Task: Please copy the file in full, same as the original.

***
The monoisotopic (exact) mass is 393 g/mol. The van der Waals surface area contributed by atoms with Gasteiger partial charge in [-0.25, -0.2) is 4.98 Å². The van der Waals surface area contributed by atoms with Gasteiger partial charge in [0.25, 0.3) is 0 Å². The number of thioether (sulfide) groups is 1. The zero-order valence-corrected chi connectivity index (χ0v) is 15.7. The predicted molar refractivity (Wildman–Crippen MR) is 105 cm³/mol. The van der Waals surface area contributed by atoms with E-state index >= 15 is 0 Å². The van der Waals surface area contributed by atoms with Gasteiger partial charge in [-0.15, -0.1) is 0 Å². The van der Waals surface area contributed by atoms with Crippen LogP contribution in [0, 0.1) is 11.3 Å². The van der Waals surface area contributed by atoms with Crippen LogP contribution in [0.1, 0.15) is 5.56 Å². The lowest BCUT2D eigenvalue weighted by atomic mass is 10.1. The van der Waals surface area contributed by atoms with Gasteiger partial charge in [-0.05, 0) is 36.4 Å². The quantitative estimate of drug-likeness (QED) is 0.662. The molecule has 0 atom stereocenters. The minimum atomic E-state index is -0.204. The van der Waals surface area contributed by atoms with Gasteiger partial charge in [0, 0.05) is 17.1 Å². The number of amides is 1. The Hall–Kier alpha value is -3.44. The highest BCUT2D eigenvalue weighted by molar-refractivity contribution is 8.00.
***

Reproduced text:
The monoisotopic (exact) mass is 393 g/mol. The van der Waals surface area contributed by atoms with Gasteiger partial charge in [-0.25, -0.2) is 4.98 Å². The van der Waals surface area contributed by atoms with Gasteiger partial charge in [0.25, 0.3) is 0 Å². The number of thioether (sulfide) groups is 1. The zero-order valence-corrected chi connectivity index (χ0v) is 15.7. The predicted molar refractivity (Wildman–Crippen MR) is 105 cm³/mol. The van der Waals surface area contributed by atoms with E-state index >= 15 is 0 Å². The van der Waals surface area contributed by atoms with Gasteiger partial charge in [-0.15, -0.1) is 0 Å². The van der Waals surface area contributed by atoms with Crippen LogP contribution in [0, 0.1) is 11.3 Å². The van der Waals surface area contributed by atoms with Crippen LogP contribution in [0.1, 0.15) is 5.56 Å². The lowest BCUT2D eigenvalue weighted by atomic mass is 10.1. The van der Waals surface area contributed by atoms with Gasteiger partial charge in [-0.05, 0) is 36.4 Å². The quantitative estimate of drug-likeness (QED) is 0.662. The molecule has 0 atom stereocenters. The minimum atomic E-state index is -0.204. The van der Waals surface area contributed by atoms with Gasteiger partial charge in [0, 0.05) is 17.1 Å². The number of amides is 1. The Hall–Kier alpha value is -3.44. The highest BCUT2D eigenvalue weighted by molar-refractivity contribution is 8.00.